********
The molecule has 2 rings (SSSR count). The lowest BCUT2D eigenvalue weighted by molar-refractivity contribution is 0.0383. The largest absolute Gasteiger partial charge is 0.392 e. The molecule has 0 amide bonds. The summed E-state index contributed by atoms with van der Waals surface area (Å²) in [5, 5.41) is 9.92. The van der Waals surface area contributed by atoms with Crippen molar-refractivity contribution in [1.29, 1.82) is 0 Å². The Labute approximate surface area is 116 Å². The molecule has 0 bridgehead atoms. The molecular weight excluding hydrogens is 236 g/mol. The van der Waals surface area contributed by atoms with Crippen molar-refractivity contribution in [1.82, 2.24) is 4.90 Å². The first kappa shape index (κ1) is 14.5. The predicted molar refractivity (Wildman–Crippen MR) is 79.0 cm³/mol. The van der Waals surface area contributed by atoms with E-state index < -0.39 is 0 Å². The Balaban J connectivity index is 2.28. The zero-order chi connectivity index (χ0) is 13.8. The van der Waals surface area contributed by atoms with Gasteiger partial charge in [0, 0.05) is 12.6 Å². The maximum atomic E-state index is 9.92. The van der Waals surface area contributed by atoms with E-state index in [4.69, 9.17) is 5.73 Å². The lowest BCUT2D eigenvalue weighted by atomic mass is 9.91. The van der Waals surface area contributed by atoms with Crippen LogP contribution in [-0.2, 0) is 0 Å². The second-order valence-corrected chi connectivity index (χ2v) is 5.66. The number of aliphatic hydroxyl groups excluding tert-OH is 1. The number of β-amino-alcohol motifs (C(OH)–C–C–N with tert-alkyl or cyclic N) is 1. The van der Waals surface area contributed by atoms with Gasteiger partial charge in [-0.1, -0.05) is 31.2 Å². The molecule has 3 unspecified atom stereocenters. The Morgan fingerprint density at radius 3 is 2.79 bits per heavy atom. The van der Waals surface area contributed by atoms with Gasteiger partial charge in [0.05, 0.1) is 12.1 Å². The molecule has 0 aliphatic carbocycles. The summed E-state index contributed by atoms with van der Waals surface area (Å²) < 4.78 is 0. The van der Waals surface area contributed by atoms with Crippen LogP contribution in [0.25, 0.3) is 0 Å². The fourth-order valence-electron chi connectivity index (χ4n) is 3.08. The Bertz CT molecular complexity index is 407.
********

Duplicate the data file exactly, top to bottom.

The molecule has 2 rings (SSSR count). The lowest BCUT2D eigenvalue weighted by molar-refractivity contribution is 0.0383. The largest absolute Gasteiger partial charge is 0.392 e. The molecule has 0 amide bonds. The summed E-state index contributed by atoms with van der Waals surface area (Å²) in [5, 5.41) is 9.92. The van der Waals surface area contributed by atoms with Crippen molar-refractivity contribution in [1.29, 1.82) is 0 Å². The Labute approximate surface area is 116 Å². The molecule has 0 bridgehead atoms. The molecular weight excluding hydrogens is 236 g/mol. The van der Waals surface area contributed by atoms with Crippen molar-refractivity contribution in [1.82, 2.24) is 4.90 Å². The first kappa shape index (κ1) is 14.5. The predicted molar refractivity (Wildman–Crippen MR) is 79.0 cm³/mol. The van der Waals surface area contributed by atoms with E-state index < -0.39 is 0 Å². The Balaban J connectivity index is 2.28. The zero-order chi connectivity index (χ0) is 13.8. The van der Waals surface area contributed by atoms with Gasteiger partial charge in [0, 0.05) is 12.6 Å². The maximum atomic E-state index is 9.92. The van der Waals surface area contributed by atoms with E-state index in [4.69, 9.17) is 5.73 Å². The lowest BCUT2D eigenvalue weighted by atomic mass is 9.91. The van der Waals surface area contributed by atoms with Crippen LogP contribution in [-0.2, 0) is 0 Å². The second-order valence-corrected chi connectivity index (χ2v) is 5.66. The number of aliphatic hydroxyl groups excluding tert-OH is 1. The number of β-amino-alcohol motifs (C(OH)–C–C–N with tert-alkyl or cyclic N) is 1. The van der Waals surface area contributed by atoms with Gasteiger partial charge in [-0.1, -0.05) is 31.2 Å². The molecule has 3 unspecified atom stereocenters. The Morgan fingerprint density at radius 3 is 2.79 bits per heavy atom. The van der Waals surface area contributed by atoms with Gasteiger partial charge in [0.05, 0.1) is 12.1 Å². The molecule has 0 aliphatic carbocycles. The summed E-state index contributed by atoms with van der Waals surface area (Å²) < 4.78 is 0. The van der Waals surface area contributed by atoms with Crippen LogP contribution in [0.25, 0.3) is 0 Å². The fourth-order valence-electron chi connectivity index (χ4n) is 3.08. The Bertz CT molecular complexity index is 407.